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Williams' play Sweet Bird of Youth is highly symbolic. A play about redemption and second chances, it is set on Easter Sunday. This fact is discussed in the dialogue but also demonstrated in by the sound of the bells outside the hotel room.
The bells connect with the "Lament" which is played at various moments in the work, creating a rather dirge-like sonic motif to accompany the dark themes of the material.
Names of people and places are clearly symbolic as well, with the town called "St. Cloud" being closed to "Chance" and home to "Heavenly", the woman Chance desires but whom he cannot take away with him when fleeing St. Cloud. Furthermore, Chance's last name carries with it a specific connotation:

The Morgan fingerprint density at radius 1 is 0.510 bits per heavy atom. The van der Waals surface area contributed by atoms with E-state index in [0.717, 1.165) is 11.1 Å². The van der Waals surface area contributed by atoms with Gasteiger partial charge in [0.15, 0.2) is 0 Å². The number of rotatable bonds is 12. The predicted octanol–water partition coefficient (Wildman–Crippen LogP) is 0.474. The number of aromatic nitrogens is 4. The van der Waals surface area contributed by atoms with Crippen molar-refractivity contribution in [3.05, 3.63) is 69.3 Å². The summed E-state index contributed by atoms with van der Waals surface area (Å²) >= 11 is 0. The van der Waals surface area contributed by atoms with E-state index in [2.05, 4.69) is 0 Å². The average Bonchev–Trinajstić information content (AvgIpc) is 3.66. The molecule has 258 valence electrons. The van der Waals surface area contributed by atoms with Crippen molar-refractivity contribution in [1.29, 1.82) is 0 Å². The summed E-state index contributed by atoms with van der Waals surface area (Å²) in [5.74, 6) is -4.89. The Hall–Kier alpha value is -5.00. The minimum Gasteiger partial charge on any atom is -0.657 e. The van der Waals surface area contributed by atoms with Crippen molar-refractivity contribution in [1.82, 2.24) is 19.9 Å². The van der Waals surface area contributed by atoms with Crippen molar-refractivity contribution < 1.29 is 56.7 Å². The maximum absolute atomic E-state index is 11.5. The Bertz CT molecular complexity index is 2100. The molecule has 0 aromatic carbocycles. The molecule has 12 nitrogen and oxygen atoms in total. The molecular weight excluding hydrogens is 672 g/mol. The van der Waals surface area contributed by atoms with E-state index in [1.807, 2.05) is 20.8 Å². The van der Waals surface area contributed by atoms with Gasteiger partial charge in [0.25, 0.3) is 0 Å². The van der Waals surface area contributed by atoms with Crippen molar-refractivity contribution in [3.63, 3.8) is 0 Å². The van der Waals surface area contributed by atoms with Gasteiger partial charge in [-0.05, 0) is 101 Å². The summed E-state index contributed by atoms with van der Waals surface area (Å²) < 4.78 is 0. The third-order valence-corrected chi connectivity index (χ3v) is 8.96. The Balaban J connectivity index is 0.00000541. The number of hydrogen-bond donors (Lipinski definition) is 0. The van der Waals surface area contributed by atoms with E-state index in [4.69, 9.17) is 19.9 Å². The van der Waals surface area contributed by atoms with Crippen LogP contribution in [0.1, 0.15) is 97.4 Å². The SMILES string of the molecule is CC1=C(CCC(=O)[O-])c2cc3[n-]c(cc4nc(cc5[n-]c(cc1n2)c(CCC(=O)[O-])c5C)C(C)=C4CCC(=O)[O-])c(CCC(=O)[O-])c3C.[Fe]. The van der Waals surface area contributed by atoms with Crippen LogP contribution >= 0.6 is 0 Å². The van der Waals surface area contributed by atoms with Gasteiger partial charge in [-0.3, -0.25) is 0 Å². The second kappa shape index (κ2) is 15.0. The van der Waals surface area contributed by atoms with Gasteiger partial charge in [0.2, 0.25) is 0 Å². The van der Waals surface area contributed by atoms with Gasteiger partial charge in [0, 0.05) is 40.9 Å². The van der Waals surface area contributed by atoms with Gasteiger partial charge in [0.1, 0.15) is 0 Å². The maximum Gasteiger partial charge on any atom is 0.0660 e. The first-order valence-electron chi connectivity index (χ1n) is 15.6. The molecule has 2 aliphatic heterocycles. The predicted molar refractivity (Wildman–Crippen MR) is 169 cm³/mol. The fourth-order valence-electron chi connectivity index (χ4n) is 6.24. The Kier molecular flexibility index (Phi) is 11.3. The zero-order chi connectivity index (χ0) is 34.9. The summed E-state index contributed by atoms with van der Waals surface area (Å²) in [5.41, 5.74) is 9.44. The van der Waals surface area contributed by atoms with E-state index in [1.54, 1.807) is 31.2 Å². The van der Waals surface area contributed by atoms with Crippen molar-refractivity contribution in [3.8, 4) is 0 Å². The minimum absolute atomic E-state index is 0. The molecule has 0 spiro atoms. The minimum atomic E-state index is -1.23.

Chance Wayne’s chances in life are indeed on the wane.
Another symbolic element can be found in the mirror in the hotel room, which is used to help the Princess put on her make-up as well as helping Chance realize the truth - his youth is now gone. The mirror then is a complex symbol of self-knowledge, akin to the character's own persepctives which are at times honest and at times intentionally avoid the truth.
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